The pandemic made the past year hard for most everyone, and for Ayodele and Femi Mason it was no exception. However, on Friday, June 25th the Mason siblings had something to celebrate: they both graduated from the 2021 Spring Cohort of Solar Works DC, a solar installation training program that GRID Mid-Atlantic implements on behalf of the Department of Energy and Environment and the Department of Employment Services.
“Last year, going through the whole pandemic really put us down,” says Femi, “But now things are great, I can’t really complain.”
The pandemic still imposed some challenges on the training process for Femi and Ayodele. “Learning virtually was hard,” says Ayodele, and her brother agreed. “Zoom was challenging, I’m more of a hands-on type of guy."
Luckily, Ayodele and Femi were able to get plenty of hands-on experience too. Along with the rest of their cohort, the Masons were able to practice the basics of solar installation on a mock roof at the DC Infrastructure Academy, as well as participate in a handful of real-world solar installs across the District. These installs came at no-cost for the homeowners, and will wind up reducing their electricity bills by at least 50%.
Now that the Masons have graduated the 12-week training program, they are both looking for jobs in the solar industry. The search so far seems to be going well; Ayodele and Femi have both been talking with several local employers and have interviews lined up. After a year of slim opportunities, this is just the break that the Mason’s were looking for.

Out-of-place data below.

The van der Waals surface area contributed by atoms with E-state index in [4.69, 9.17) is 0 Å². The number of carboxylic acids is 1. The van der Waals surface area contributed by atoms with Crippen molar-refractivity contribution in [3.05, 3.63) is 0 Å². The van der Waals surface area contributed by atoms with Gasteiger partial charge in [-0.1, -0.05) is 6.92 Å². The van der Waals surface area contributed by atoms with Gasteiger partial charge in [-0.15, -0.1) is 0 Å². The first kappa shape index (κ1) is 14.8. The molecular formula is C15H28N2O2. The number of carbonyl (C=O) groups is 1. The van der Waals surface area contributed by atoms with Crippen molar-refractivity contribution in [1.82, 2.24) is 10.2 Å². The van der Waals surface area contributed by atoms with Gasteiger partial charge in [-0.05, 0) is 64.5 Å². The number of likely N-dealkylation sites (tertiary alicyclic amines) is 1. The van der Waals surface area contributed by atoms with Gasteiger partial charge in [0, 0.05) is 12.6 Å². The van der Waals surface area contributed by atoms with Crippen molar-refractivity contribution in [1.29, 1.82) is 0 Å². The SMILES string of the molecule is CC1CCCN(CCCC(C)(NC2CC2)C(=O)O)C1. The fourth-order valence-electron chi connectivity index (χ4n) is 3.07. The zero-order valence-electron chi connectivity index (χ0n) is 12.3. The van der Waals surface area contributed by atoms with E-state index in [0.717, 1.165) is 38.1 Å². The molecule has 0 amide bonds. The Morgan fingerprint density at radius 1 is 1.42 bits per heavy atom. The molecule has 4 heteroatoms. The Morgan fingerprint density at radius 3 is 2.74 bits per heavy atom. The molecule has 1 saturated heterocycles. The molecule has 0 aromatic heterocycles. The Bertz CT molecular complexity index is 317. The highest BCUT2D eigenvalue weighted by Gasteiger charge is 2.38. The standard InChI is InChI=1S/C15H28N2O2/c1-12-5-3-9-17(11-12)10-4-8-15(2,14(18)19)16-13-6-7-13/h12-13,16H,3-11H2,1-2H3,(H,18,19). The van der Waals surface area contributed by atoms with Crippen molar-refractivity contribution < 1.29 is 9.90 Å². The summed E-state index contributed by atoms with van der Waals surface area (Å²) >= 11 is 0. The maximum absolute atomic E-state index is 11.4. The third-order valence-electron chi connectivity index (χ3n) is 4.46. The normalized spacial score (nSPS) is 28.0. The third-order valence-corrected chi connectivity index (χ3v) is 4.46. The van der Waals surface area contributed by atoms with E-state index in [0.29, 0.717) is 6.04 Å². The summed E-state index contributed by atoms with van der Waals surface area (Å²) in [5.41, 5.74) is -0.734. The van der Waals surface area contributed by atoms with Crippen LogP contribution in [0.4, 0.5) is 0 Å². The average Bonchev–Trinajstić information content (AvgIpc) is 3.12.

Right now, the Masons are mainly looking at solar installer positions, but they have other things in mind for the future.
“I want to stay in solar for sure,” says Ayodele, though she is interested in design- and engineering-related roles in the industry. For his part, Femi is interested in working his way up and starting a solar installation company of his own, though for now he’s just focused on gaining experience and providing for his child.
Making solar jobs more accessible for people like Femi and Ayodele is GRID Mid-Atlantic’s mission, and while we’re excited to see where they take their new professional skills, it’s important to remember that there is still a huge lack of opportunity in parts of the DC metro area.
By supporting GRID Mid-Atlantic’s work in underserved communities, you can help build pathways into the clean energy workforce for those who are most impacted by the effects of climate change and environmental injustice. Donate today.